If someone tries to rob you, the first thing to remember is to give them what they want.  No amount of money is worth your life.  Try to keep some distance between you and the person trying to rob you.  Toss them your cash container.  If you can get a license plate number, great, but do not put yourself at risk to do so.  Your safety, and that of your family, is of primary importance. 

Another way to protect yourself and your family is to do a little research beforehand on the sex offenders in your zip code.  The Denton County website lists the registered sex offenders by zip code at sheriff.dentoncounty.com.  This site will show you addresses and pictures of the offenders, and sometimes a brief criminal history.  This will give you a frame of reference for who these people are, how close they are, and you will be able to recognize them if anyone from the list shows up at your garage sale.  You can also print this information out, so you will have it to refer to.  If you observe any suspicious behavior, report it to the police immediately.

When you are deciding which merchandise to put in your garage sale, some alternatives to consider for infants and small children’s items are consignment shops or donating them to a local church or charity.  This minimizes the number of age related children’s items you have for sale.

Below are some additional tips to help you have a safe and successful garage sale:

1.    Have only one cashier so no one can claim they paid someone else.

2.    Set up the cashier’s table where they can see anyone leaving the sale

3.    If you are the cashier, have your helper keep an eye out for shoplifters. 

4.    Keep a limited amount of money on you! Don’t keep more than change for a $20 on you at any time.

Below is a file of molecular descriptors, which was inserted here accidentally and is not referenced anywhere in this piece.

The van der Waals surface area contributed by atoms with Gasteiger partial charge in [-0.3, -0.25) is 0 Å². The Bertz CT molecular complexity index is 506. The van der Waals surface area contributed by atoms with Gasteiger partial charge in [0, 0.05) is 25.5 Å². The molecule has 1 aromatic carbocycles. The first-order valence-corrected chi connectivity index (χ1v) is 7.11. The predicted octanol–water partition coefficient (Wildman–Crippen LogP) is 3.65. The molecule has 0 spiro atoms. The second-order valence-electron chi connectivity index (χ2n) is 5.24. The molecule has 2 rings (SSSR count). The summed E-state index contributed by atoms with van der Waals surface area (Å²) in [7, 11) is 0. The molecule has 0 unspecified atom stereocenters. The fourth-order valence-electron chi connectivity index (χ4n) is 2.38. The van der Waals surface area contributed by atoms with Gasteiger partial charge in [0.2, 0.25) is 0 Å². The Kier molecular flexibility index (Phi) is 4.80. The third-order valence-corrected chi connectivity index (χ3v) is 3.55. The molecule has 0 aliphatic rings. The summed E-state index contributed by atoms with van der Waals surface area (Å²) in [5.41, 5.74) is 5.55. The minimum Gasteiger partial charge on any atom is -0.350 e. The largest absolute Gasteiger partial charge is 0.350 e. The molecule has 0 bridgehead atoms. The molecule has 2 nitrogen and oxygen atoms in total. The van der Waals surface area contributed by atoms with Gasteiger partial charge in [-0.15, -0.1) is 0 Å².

5.    If someone wants you to break a large bill, like $100, for a small item, simply tell them you will be happy to hold the item if they want to go get change. Don’t open your drawer or pack and check for money in front of them.

6.    Hold the sale out in the open, not in the garage. In the garage, you have limited visibility, and your neighbors or anyone who might be able to assist you has little chance of seeing that you need help if you are in the garage.  Garages also frequently offer an entry to your home, so make sure the door is locked.  If at all possible, shut the garage door, so possible thieves can’t see the tools and equipment you have in the garage.

7.    Make sure all the doors to your home are locked. It’s extremely easy for a person to slip into the house, take whatever they like or look to see what is there for future reference, all while you’re busy helping a customer.

8.    Don’t tempt thieves by having your merchandise too close to the road where they can grab and run or drive off.  Establish a 12-15 foot buffer zone between the road and the very last table.

9.    Sales are a great way to teach monetary values to children, but parents need to be cautious. If your children are setting up a lemonade or soda stand to earn money, be sure it is very close to you.

•    Never let your children set up their stand right next to the street.

•    If your children are very young, make sure you are the one making change.

•    Let them watch you, and perhaps even help you count it out, but don’t give a con artist an opportunity to ruin your child’s day.

10.    Make sure you can see all of your tables from where you sit. Use hanging clothes, if you have any, as an outside perimeter, but don’t allow them to block your view of your house.

11.    Keep your cell phone with you at all times.

Following a few precautions can help you have a safe and successful garage sale.

Contact Denton County Sheriff Will Travis at 940-349-1700.